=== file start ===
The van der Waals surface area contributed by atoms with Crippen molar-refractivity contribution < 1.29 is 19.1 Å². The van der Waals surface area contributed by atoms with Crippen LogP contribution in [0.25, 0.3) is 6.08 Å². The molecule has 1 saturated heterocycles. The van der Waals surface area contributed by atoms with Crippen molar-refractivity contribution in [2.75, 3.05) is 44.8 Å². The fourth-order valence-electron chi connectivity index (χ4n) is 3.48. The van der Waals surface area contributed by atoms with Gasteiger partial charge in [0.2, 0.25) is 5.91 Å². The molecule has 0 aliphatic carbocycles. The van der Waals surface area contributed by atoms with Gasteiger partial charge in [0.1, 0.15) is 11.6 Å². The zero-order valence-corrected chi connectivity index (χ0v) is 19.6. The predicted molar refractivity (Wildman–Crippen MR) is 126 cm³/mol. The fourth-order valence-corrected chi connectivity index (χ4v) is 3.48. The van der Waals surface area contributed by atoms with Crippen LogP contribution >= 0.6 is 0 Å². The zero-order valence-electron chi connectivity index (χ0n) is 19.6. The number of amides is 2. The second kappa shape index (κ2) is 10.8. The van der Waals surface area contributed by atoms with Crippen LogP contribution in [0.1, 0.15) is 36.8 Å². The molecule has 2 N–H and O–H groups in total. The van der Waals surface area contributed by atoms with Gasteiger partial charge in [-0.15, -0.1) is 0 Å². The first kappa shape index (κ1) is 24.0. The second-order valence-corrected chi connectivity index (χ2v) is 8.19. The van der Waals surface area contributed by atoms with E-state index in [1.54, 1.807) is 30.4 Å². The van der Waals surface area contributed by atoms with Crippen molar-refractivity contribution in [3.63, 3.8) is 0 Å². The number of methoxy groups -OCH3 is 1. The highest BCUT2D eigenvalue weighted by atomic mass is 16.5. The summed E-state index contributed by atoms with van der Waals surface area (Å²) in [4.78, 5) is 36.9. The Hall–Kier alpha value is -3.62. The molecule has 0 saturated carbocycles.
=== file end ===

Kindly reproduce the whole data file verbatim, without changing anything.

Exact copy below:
The van der Waals surface area contributed by atoms with Crippen molar-refractivity contribution < 1.29 is 19.1 Å². The van der Waals surface area contributed by atoms with Crippen LogP contribution in [0.25, 0.3) is 6.08 Å². The molecule has 1 saturated heterocycles. The van der Waals surface area contributed by atoms with Crippen molar-refractivity contribution in [2.75, 3.05) is 44.8 Å². The fourth-order valence-electron chi connectivity index (χ4n) is 3.48. The van der Waals surface area contributed by atoms with Gasteiger partial charge in [0.2, 0.25) is 5.91 Å². The molecule has 0 aliphatic carbocycles. The van der Waals surface area contributed by atoms with Gasteiger partial charge in [0.1, 0.15) is 11.6 Å². The zero-order valence-corrected chi connectivity index (χ0v) is 19.6. The predicted molar refractivity (Wildman–Crippen MR) is 126 cm³/mol. The fourth-order valence-corrected chi connectivity index (χ4v) is 3.48. The van der Waals surface area contributed by atoms with Crippen LogP contribution >= 0.6 is 0 Å². The zero-order valence-electron chi connectivity index (χ0n) is 19.6. The number of amides is 2. The second kappa shape index (κ2) is 10.8. The van der Waals surface area contributed by atoms with Crippen LogP contribution in [0.1, 0.15) is 36.8 Å². The molecule has 2 N–H and O–H groups in total. The van der Waals surface area contributed by atoms with Gasteiger partial charge in [-0.15, -0.1) is 0 Å². The first kappa shape index (κ1) is 24.0. The second-order valence-corrected chi connectivity index (χ2v) is 8.19. The van der Waals surface area contributed by atoms with E-state index in [1.54, 1.807) is 30.4 Å². The van der Waals surface area contributed by atoms with Crippen molar-refractivity contribution in [3.63, 3.8) is 0 Å². The number of methoxy groups -OCH3 is 1. The highest BCUT2D eigenvalue weighted by atomic mass is 16.5. The summed E-state index contributed by atoms with van der Waals surface area (Å²) in [4.78, 5) is 36.9. The Hall–Kier alpha value is -3.62. The molecule has 0 saturated carbocycles.